web analytics
September 22, 2014 / 27 Elul, 5774
At a Glance
Sections
Sponsored Post
Meir Panim with Soldiers 5774 Roundup: Year of Relief and Service for Israel’s Needy

Meir Panim implements programs that serve Israel’s neediest populations with respect and dignity. Meir Panim also coordinated care packages for families in the South during the Gaza War.



Building On Sand

Scheiner-082313

Sometimes, you see it coming and sometimes you don’t. You move into a community thinking, “We’ll stay here for a while,” and then things change, and your position in chinuch is not as certain as you had believed.

We had been in Canada for a number of years when we moved back to the United States. It was not because we disliked the country or the warm Jewish community we had become a part of. We enjoyed the beauty of our city, the clean streets, zero graffiti, and the nice manners of the Canadians. We had become accustomed to hearing “Oh Canada” and the expression ‘South of the Border,’ which alludes to the United States, not Mexico.

However, as time went on it became too difficult to live so far from our families. Our parents could visit us but once a year. The arduous procedure of going through customs put a damper on visits, as did the pricey airline tickets.

When we moved back to the United States, it was to a larger Jewish community – one that was full of wonderful families and several Orthodox shuls. In this town there were shiurim and many frum families. Finally, my kids had a huge selection of friends. There were bnei Torah from whom we could learn. We could get our kosher food with ease – we could even eat out! But the teaching position my husband had soon turned sour.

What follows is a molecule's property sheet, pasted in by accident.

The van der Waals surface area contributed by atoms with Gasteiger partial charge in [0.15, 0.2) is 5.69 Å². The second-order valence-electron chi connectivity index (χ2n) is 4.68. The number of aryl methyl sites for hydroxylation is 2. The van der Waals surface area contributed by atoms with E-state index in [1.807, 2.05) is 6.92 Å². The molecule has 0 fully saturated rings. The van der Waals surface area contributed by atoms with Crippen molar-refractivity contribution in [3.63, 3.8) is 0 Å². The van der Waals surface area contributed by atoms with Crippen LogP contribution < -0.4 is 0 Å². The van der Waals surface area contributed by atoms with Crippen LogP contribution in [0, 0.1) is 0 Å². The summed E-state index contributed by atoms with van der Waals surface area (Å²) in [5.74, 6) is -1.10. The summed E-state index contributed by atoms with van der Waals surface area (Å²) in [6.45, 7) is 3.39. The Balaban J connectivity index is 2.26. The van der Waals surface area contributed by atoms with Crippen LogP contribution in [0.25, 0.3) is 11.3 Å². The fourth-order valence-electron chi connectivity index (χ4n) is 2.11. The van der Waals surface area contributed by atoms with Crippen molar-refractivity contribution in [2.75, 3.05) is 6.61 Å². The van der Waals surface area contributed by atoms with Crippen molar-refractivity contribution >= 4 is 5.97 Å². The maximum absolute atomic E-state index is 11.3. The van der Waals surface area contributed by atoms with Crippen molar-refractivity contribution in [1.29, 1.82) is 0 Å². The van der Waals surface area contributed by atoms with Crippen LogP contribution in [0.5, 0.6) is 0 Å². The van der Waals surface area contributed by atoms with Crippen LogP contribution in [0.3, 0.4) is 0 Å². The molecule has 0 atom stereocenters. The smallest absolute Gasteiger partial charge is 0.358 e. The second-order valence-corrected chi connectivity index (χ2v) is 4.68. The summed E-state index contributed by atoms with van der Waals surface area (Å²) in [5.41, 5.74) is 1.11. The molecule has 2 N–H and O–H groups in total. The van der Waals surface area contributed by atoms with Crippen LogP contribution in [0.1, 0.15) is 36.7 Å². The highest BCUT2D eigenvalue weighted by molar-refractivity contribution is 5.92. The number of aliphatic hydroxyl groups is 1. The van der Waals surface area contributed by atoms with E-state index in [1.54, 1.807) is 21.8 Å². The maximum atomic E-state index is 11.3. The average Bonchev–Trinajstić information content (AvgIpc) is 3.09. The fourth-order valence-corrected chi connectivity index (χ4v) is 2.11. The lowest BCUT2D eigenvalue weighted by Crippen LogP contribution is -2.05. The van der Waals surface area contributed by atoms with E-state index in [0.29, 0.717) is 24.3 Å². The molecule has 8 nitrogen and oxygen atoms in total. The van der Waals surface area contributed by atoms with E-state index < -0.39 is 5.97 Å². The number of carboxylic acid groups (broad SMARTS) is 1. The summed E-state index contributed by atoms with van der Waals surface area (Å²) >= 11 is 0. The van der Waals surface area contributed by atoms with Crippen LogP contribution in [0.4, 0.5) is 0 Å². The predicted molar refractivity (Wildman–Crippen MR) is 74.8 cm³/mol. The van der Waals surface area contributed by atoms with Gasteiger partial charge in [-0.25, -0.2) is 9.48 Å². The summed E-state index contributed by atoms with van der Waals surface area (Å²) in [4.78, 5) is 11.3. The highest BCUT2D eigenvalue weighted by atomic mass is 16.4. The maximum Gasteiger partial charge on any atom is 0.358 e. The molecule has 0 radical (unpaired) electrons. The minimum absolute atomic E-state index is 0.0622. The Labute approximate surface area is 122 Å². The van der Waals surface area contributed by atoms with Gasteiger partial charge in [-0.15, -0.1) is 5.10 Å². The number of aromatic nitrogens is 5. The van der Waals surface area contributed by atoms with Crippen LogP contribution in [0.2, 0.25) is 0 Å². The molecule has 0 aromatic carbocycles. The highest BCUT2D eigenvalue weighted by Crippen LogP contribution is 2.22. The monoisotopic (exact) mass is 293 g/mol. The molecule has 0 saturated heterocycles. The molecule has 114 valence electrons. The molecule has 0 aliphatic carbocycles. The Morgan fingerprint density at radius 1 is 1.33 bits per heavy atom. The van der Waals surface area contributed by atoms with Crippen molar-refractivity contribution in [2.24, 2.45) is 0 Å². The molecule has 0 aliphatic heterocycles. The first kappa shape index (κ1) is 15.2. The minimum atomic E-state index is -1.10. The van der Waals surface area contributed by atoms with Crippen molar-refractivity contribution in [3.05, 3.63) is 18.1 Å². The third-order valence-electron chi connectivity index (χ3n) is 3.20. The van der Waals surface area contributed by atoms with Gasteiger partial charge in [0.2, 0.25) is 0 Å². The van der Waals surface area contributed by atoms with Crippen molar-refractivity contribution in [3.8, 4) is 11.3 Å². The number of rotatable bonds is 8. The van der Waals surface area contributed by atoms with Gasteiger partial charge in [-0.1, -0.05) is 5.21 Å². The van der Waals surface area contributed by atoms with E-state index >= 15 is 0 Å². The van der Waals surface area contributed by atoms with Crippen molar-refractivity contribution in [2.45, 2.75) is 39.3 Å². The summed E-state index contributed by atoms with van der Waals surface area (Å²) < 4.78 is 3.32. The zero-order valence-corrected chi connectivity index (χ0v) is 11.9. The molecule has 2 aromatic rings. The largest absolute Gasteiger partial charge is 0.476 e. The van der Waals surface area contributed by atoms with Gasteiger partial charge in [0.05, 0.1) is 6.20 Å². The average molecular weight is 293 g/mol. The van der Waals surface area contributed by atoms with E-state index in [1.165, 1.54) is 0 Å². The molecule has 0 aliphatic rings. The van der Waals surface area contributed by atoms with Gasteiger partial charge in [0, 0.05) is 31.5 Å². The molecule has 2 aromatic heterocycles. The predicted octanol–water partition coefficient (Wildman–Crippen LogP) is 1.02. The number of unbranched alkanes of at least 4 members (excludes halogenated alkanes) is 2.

At first, it was a honeymoon, and the principal was pleasant – but the relaxed atmosphere did not last long. The principal requested that my husband meet with him on a regular basis and urged him to adopt different teaching methods then he had been using.

My husband nodded, not really sure how to apply the rigid directives. He smiled, but the sinking feeling began. His teaching methods were very successful; how could he stop using methods that were tried and true – including his different review games, which often involved throwing a ball?

My husband plodded on, sensing the principal’s dismay each time he asked to meet with him. Soon, the meetings with the principal stopped. And it was no surprise when a few months later we were notifed that my husband would not be welcomed back to the school.

“I just want to understand something,” my husband said to the principal. “You saw how I taught during my model lesson. I did not hide my methods. Why did you hire me if you didn’t like the way I taught?

“I remember your model lesson,” the principal answered, “but I wanted to make you into a master teacher.”

Who could forget Tisha B’Av of that year? All of our belongings had been loaded on the moving truck the day before and we were left with very little in the house. After sitting on the floor, my husband got up after midday, and said we ought to leave. We loaded our station wagon, tying whatever did not fit to the top of the car. On the saddest day of the year, we left the city.

A few moments after we turned on to the highway, our kids saw UFOs flying about. Those unidentified flying objects turned out to be our stuff flying off the car. As we hadn’t done laundry all of the Nine Days, it was now scattered about both sides of the highway – along with other various items. We parked on the shoulder, while my husband and I tried to salvage whatever we could. I still can remember how heartbroken I was to see the bags of parve chocolate chips lying smashed on the highway.